Sweet as a nut: FairFlavor offers novel dairy alternatives

By Agatha Wong

Technological advancements have made dairy alternatives possible and aplenty. Ranging from the microbial to the mycelial, companies are coming up with unique, plant-based replacements for traditional dairy products. One of such exciting ventures into this industry is FairFlavor, which utilises the Kenari nut as the basis for their dairy alternative products.

Kenari nuts are native to Eastern Indonesia, and are derived from the Kenari trees, and harvested by the locals. The nut itself is rich with vitamins and minerals, being a great source of magnesium, phosphorous, manganese, copper, zinc, iron, and B vitamins, in addition to protein, fibre, and good fats such as oleic acid. Furthermore, its high antioxidant content also makes it less prone to rancidity and spoilage.

The team at FairFlavor realised that the Kenari nuts’ neutral flavour and buttery texture made it a perfect candidate for a plant-based dairy alternative. This was discovered initially by one of FairFlavor’s co-founders, Gabriele Castagnetti, who was living in Indonesia. Together with childhood friend Marcello Giannuzzi, who comes from the Italian Food Valley of the Emilia Romagna region, FairFlavor was formed.

A novel solution

With Castagnetti and Giannuzzi, both food scientists, having specialised in food processing and microbiology, the team was able to develop a proprietary fermentation process, replicating the mouthfeel of cheese, gelato and desserts whilst maintaining the diverse nutritional properties contained in the nut. The technology utilised in the process could also be used to create a wide range of products, making it a highly scalable and novel solution for many markets.

“We realised that the neutral taste and buttery texture could make it a perfect candidate for non-dairy alternatives. The nut is the solution for people that love cheese, gelato and desserts but are concerned about their health, the environment and are looking for something new. The nutritional profile is outstanding, it is sustainable because it grows naturally in the forest It ticked all the boxes. This is why we decided to develop a proprietary technology to make creamy, delicious and nutritious vegan dairy products,” said Giannuzzi.

Furthermore, FairFlavor’s products are also great for baking purposes – their vegan spreadable cream cheese, in particular, is perfect for cheese cakes. The vegan gelato, on the other hand, can serve as a delicious dessert option for restaurants.

“We are expanding our product lines to spreadable, stretchable, semi-hard and hard cheese, creams and desserts, so I believe we are well positioned to service business to business and direct to customers products,” remarked Giannuzzi.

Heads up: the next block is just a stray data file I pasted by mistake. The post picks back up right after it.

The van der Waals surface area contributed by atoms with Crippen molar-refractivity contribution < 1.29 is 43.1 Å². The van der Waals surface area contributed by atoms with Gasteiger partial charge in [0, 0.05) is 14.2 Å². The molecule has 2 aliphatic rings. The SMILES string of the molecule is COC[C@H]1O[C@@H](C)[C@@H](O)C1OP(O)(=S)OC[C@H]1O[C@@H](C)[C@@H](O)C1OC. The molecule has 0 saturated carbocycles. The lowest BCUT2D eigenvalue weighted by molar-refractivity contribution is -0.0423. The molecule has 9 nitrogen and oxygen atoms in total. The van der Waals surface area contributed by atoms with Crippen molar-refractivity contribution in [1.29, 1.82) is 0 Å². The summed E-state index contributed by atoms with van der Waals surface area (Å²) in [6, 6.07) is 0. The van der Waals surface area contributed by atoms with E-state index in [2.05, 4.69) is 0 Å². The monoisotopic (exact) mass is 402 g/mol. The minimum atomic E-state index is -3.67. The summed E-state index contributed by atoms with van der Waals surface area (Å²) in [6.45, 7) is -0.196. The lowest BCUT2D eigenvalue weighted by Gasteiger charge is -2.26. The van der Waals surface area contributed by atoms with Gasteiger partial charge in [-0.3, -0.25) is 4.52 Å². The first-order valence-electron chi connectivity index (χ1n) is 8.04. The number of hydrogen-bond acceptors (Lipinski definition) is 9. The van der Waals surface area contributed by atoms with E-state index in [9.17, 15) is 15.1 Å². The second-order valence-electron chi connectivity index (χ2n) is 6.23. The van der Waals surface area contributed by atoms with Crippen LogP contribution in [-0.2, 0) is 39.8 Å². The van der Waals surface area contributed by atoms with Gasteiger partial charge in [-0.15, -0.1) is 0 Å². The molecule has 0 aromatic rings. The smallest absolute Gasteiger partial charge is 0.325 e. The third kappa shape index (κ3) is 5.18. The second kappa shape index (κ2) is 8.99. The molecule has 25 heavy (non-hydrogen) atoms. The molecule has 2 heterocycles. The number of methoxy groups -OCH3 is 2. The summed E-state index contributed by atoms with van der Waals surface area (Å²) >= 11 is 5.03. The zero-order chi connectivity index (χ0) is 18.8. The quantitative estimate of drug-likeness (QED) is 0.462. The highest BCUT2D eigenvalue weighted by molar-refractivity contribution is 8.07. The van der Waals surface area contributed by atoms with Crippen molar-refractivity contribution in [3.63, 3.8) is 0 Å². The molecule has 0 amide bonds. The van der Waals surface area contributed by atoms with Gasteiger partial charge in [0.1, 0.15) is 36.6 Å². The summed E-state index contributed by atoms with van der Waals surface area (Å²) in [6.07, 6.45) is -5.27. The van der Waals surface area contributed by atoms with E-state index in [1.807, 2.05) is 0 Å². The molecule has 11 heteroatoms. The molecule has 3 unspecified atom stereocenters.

A collaborative, sustainable effort with local communities

In working with local farming communities in Indonesia, FairFlavor have also created a sustainable business. On its own, the manufacturing of the Kenari nut dairy alternative does not require further use of water nor clearing of forests, as the nuts are collected naturally as they are grown in the forest.

In addition, the team has also cultivated a symbiotic relation with the local communities. As the kenari tree is native to forests in Indoneisa, the team realise the potential in improving the livelihood of the rural communities. The communities are able to flourish through the aid of local cooperatives that source directly from the local villages. In helping the team garner the nuts necessary to create the dairy alternative, the locals similarly benefit from optimised production scales. Though there are difficulties from other crops with established markets and faster returns to farmers, FairFlavor believes with opening up market opportunities through products such as theirs could change things. Moreover, the team has an ambitious sustainability plan that promotes not only healthy eating, but also gender equality, reduction of carbon emissions and biodiversity.

“We are at the beginning of our journey and there is definitely more to come,” stated Giannuzzi.

A promising road ahead

With the release of their gelato this October in Indonesia under the name Nth Wonder, FairFlavor is well on track to fulfilling their mission: working with Mother Nature to heal her. That means, according to Giannuzzi, finding new ways to protect the trees, land, air, and water; and walking the walk on sustainability while using all natural ingredients to nurture a healthy body and mind.

Indeed, the future for FairFlavor’s seems bright – the company recently joined Brinc’s Accelerator programme. With this, in addition to completing the MassChallenge accelerator programme, they have the support of two first class ecologies in the food technology space. The team has also raised initial capital from the investment fund that can allow them to proceed swiftly with the development of their R&D process.

Having signed non-disclosure agreements with some of the industry’s leading companies, and having their products tested for application by another multimillion-dollar company within the span of six months, they are optimistic about their road ahead. Currently, the plan to complete product development and the market cycle of their products by the end of 2021.

“We are excited about what we can do in the next two years,” affirmed Giannuzzi.

This article was first published in the December 2021/January 2022 issue of Food & Beverage Asia.